Eurovision Song Contest favourites, Ukraine’s Kalush Orchestra, have been voted through to the Grand Final following a tense semi-final in Turin, Italy.
Don’t worry, the UK is through too. In fact the UK is among the Big Five countries – also including Spain, Germany, France and Italy – who do not have to qualify from the semi-final stage and gain automatic access to the final on Saturday.
However, after a gripping sing off last night, Ukraine are now among ten countries which have also been confirmed to compete at the final this Saturday after acts from 17 countries took to the stage to fight for their place.
Norway, Switzerland, Armenia, Iceland, Lithuania, Portugal, Greece, Moldova and Netherlands were voted through. However, this means for the acts from Albania, Latvia, Slovenia, Bulgaria, Croatia, Denmark and Austria their Eurovision journey ends here.
The Ukrainian act delivered an energetic performance of their song Stefania while dressed in elaborate outfits including long multicoloured fringed ensembles and traditional patterns to secure a place in the final. At the end of the performance, the folk-rap group thanked everyone for supporting Ukraine amid the Russian invasion.
Ukraine’s Kalush Orchestra, who have delivered an energetic performance of its song Stefania
Kalush Orchestra were not the first choice to represent Ukraine but replaced Alina Pash who withdrew after facing scrutiny over a reported 2015 visit to Russia-occupied Crimea. People who enter Crimea via Russia are considered by Ukraine to have illegally crossed the border, although there is no suggestion that Pash did this.
Radio 1 DJ Scott Mills, who was commentating for the BBC Three coverage of the semi-final, explained:
“Because of the current situation, the band weren’t able to meet to rehearse until about six weeks ago.
“Frontman Oleg joked that he doesn’t think the lack of rehearsal time will affect their performance because they’re very attractive men.”
The Ukrainian act is the favourite to win currently, with bookmakers William Hill placing them at 8/13 odds, as the country continues to resist Russian forces.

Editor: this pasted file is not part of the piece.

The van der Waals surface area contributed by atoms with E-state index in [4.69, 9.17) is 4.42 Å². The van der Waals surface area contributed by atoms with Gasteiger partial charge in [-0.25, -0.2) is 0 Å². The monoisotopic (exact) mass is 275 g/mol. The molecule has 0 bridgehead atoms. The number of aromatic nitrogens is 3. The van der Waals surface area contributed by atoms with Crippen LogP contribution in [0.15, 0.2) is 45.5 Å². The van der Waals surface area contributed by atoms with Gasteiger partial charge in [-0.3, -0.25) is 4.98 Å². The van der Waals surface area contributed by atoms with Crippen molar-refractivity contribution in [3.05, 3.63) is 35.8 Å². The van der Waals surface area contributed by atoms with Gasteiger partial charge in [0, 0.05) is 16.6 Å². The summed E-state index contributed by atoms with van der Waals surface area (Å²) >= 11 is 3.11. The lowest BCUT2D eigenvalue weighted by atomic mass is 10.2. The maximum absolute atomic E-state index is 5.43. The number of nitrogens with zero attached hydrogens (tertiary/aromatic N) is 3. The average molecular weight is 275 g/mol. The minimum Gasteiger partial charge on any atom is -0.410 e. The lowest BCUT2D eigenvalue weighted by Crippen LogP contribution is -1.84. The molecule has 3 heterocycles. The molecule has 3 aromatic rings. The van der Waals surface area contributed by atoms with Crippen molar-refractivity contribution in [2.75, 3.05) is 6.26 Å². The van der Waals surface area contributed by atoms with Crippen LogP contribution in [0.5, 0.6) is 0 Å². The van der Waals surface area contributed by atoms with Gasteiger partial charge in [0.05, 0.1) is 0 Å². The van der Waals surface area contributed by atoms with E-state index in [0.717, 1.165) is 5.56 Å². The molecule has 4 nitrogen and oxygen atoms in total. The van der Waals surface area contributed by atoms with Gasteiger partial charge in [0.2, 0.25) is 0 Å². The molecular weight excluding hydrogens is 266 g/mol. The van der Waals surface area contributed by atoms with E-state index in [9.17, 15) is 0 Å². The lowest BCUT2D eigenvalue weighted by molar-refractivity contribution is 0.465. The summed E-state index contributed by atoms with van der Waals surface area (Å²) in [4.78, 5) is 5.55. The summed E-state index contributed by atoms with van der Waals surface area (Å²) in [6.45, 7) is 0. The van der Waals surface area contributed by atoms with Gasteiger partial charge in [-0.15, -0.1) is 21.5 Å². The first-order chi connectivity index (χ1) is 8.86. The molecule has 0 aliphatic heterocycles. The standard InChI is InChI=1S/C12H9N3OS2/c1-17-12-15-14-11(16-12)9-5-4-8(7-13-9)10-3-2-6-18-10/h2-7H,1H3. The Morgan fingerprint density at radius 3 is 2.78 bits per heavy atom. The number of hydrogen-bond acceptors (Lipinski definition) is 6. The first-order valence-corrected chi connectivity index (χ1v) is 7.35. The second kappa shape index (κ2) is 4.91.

Sam Ryder will represent the UK during the grand final in Turin, Italy, with his uplifting pop song Space Man. Photo credit – PA. Photographer: Edward Cooke/BBC
32-year-old TikTok star Sam Ryder will represent the UK on Saturday with his uplifting pop song Space Man. Ryder found fame covering songs on TikTok during lockdown accumulating millions of views, making him the most followed UK music artist on the platform, according to the BBC. The singer co-wrote the song Space Man with Grammy-winning songwriter Amy Wadge, who has previously worked with Ed Sheeran, and Max Wolfgang.
The competition’s producers previously announced that Russia will no longer participate in this year’s contest following Vladimir Putin’s invasion of the war-torn country.
The semi-final featured some memorable and classic Eurovision style performances including Norway’s Subwoolfer who made the top 10. The pop group performed their song Give That Wolf A Banana as they dressed in their signature all-black outfits featuring yellow wolf-head masks.
Switzerland’s offering of Marius Bear also made the cut with his raw rendition of his track Boys Do Cry backdropped by simple lighting.
Iceland’s act Systur, which comprises of three sisters, landed a place in the final after performing their song Med haekkandi sol in a style reminiscent of Abba.
Moldova’s representative Zdob si Zdub & Advahov Brothers, who were competing for a third time, secured a spot in the final after giving a quirky performance of their song Trenuletul which combined rock and folk style.
Also making the top 10 was the Netherlands’s S10 who delivered a stripped-back rendition of her track De Diepte and Lithuania’s Monika Liu who dazzled in a sparkly floor-length gown while giving a sultry performance of her song Sentimentai,
Quirky staging also won over voters as Armenia’s Rosa Linn performed her song Snap while in a white bedroom made of pieces of paper and Greece’s Amanda Georgiadi Tenfjord delivered powerful vocals on Die Together surrounded by broken chairs.
Maro from Portugal also secured a place in the final with her acoustic rendition of her song Saudade, saudade.
Meanwhile, Latvia’s Citi Zeni who sang their track Eat Your Salad, which has gone viral for its tongue-and-cheek lyrics, did not make the top 10.
The interval had an Italo-Disco theme with producer Dardust performing alongside DJ Benny Benassi, British band Sophie and The Giants and conductor Sylvia Catasta.
The second semi-final of the competition will take place on Thursday where the remaining 18 countries will take to the stage in the hope of being voted through to the final. The second semi-final will once again be broadcast on BBC Three on Thursday, with commentary from TV star Rylan Clark and Radio 1 presenter Mills.
The Eurovision grand final will be broadcast on BBC One and BBC iPlayer and on BBC Radio 2 and BBC Sounds this Saturday, May 14 from 8pm.
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